The man who had been suspended by the neck from the trestle, was lying upon the ground and it was James Howard, the man who had been on trial during the evening for branding his child wife. He was stone dead, and a large rope was tied around his neck, while there was a big hole in the top of his head, showing that a 44 or 45 caliber ball had penetrated his brain. While Justice Cannon and a jury of inquest was being summoned, your reporter learned the particulars of the affair from the officers who were guarding the body. It seems that Officers Edwards, Lawler, Williams, Parker and Hargett had been guarding Howard all night. They had not left him for a moment until about 12 o'clock, when Edwards, Parker, Lawler and Williams went away from the jail to get a lunch. The m,en who wanted Howard's life must have been
WATCHING THE OFFICERS,
for no sooner had the officers left than a mob at once broke in the jail door. They grabbed Deputy Sheriff Hargett, who was left in charge, and overpowered him, binding him and taking his gun and pistol as well as the prisoner away with them. Hargett refused to tell where his keys were, and after a short search, the men who were on the grim mission of death, found the keys, and in a twinkling they were off with their prisoner. When the officers returned they found their prisoner gone. They very readily tracked the crowd, but when they arrived at the trestle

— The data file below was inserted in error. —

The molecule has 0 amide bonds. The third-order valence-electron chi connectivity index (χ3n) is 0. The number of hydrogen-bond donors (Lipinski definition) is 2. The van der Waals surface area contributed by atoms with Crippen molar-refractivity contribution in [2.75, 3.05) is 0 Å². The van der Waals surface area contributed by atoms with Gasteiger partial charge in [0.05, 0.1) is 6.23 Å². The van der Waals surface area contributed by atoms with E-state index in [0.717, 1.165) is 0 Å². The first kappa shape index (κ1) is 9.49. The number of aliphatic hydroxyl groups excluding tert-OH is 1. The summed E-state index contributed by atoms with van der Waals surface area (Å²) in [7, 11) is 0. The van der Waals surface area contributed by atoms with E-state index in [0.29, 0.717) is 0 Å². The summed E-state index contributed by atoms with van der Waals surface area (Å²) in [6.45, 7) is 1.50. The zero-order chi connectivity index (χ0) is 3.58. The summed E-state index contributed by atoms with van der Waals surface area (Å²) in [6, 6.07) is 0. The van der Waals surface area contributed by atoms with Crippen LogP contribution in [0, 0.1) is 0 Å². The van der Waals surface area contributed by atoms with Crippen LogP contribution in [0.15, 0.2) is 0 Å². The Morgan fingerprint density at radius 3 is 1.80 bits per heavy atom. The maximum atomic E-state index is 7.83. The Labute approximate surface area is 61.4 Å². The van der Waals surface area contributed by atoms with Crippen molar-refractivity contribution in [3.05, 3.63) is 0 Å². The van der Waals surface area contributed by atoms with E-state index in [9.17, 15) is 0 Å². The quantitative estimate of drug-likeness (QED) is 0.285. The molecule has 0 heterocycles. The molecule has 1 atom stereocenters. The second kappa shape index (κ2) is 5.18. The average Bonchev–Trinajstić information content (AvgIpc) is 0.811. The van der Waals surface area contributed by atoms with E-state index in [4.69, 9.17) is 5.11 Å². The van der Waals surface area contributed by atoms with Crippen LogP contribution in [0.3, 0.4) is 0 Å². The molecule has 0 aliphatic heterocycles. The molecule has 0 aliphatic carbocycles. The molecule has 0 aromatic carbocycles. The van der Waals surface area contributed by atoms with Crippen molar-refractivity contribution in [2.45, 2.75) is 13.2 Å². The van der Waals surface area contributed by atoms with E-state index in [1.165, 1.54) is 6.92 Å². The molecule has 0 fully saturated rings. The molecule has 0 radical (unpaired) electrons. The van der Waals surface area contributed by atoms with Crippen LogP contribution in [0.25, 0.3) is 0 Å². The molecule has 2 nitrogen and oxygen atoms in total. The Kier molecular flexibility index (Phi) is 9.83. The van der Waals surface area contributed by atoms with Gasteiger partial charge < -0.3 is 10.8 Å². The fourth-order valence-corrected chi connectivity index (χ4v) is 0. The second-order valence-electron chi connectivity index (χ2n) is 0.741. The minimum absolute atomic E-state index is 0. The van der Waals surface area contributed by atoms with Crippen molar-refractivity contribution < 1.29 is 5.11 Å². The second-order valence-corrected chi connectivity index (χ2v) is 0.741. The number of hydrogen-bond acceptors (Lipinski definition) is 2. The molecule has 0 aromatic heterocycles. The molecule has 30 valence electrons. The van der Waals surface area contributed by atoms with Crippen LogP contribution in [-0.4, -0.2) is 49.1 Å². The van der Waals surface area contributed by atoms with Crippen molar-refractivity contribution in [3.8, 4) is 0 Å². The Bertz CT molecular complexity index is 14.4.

HOWARD WAS NO MORE,
though his body was still warm, showing that he had been hanged about 1:20 o'clock. Alcalde Cannon was at once sent for and a jury of inquest empannelled. The verdict was that the deceased came to his death at the hands of parties unknown.
A note was found under the gun which read, "this property belongs to the jail." Another note was fastened to the dead man's back, bearing the solemn legend: "We will protect our mothers, wives, daughters and sisters under any and all circumstances."
The remains of the poor wretch were buried to-day. It is another blot upon the fair name of Texarkana and Bowie county, and is deeply regretted by this people, though everybody agreed that Howard deserved death.
Thank you for joining me and as always, I hope I leave you with something to ponder.